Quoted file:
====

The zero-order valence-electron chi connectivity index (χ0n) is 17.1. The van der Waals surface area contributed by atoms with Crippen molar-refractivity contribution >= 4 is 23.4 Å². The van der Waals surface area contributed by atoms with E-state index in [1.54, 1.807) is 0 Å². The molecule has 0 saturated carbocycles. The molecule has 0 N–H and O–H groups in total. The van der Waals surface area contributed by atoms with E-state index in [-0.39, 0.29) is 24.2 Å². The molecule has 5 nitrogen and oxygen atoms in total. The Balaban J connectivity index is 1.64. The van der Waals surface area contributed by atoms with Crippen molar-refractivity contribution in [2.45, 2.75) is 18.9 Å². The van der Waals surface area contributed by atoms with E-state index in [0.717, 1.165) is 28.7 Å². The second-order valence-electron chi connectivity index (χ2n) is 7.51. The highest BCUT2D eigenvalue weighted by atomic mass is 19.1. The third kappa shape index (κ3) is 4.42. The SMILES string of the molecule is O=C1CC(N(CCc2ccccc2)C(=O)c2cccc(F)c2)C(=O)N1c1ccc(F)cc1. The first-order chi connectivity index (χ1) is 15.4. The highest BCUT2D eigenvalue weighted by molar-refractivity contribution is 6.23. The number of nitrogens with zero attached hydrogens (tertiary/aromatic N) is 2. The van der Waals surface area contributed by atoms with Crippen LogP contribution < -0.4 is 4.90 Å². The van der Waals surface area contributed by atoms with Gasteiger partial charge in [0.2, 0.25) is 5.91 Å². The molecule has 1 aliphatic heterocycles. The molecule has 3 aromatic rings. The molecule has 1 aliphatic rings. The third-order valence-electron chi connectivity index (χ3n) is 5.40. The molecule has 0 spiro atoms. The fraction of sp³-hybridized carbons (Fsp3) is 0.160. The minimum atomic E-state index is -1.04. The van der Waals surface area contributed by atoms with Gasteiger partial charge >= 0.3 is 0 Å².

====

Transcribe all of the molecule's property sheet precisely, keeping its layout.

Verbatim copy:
The zero-order valence-electron chi connectivity index (χ0n) is 17.1. The van der Waals surface area contributed by atoms with Crippen molar-refractivity contribution >= 4 is 23.4 Å². The van der Waals surface area contributed by atoms with E-state index in [1.54, 1.807) is 0 Å². The molecule has 0 saturated carbocycles. The molecule has 0 N–H and O–H groups in total. The van der Waals surface area contributed by atoms with E-state index in [-0.39, 0.29) is 24.2 Å². The molecule has 5 nitrogen and oxygen atoms in total. The Balaban J connectivity index is 1.64. The van der Waals surface area contributed by atoms with Crippen molar-refractivity contribution in [2.45, 2.75) is 18.9 Å². The van der Waals surface area contributed by atoms with E-state index in [0.717, 1.165) is 28.7 Å². The second-order valence-electron chi connectivity index (χ2n) is 7.51. The highest BCUT2D eigenvalue weighted by atomic mass is 19.1. The third kappa shape index (κ3) is 4.42. The SMILES string of the molecule is O=C1CC(N(CCc2ccccc2)C(=O)c2cccc(F)c2)C(=O)N1c1ccc(F)cc1. The first-order chi connectivity index (χ1) is 15.4. The highest BCUT2D eigenvalue weighted by molar-refractivity contribution is 6.23. The number of nitrogens with zero attached hydrogens (tertiary/aromatic N) is 2. The van der Waals surface area contributed by atoms with Crippen LogP contribution < -0.4 is 4.90 Å². The van der Waals surface area contributed by atoms with Gasteiger partial charge in [0.2, 0.25) is 5.91 Å². The molecule has 1 aliphatic heterocycles. The molecule has 3 aromatic rings. The molecule has 1 aliphatic rings. The third-order valence-electron chi connectivity index (χ3n) is 5.40. The molecule has 0 spiro atoms. The fraction of sp³-hybridized carbons (Fsp3) is 0.160. The minimum atomic E-state index is -1.04. The van der Waals surface area contributed by atoms with Gasteiger partial charge >= 0.3 is 0 Å².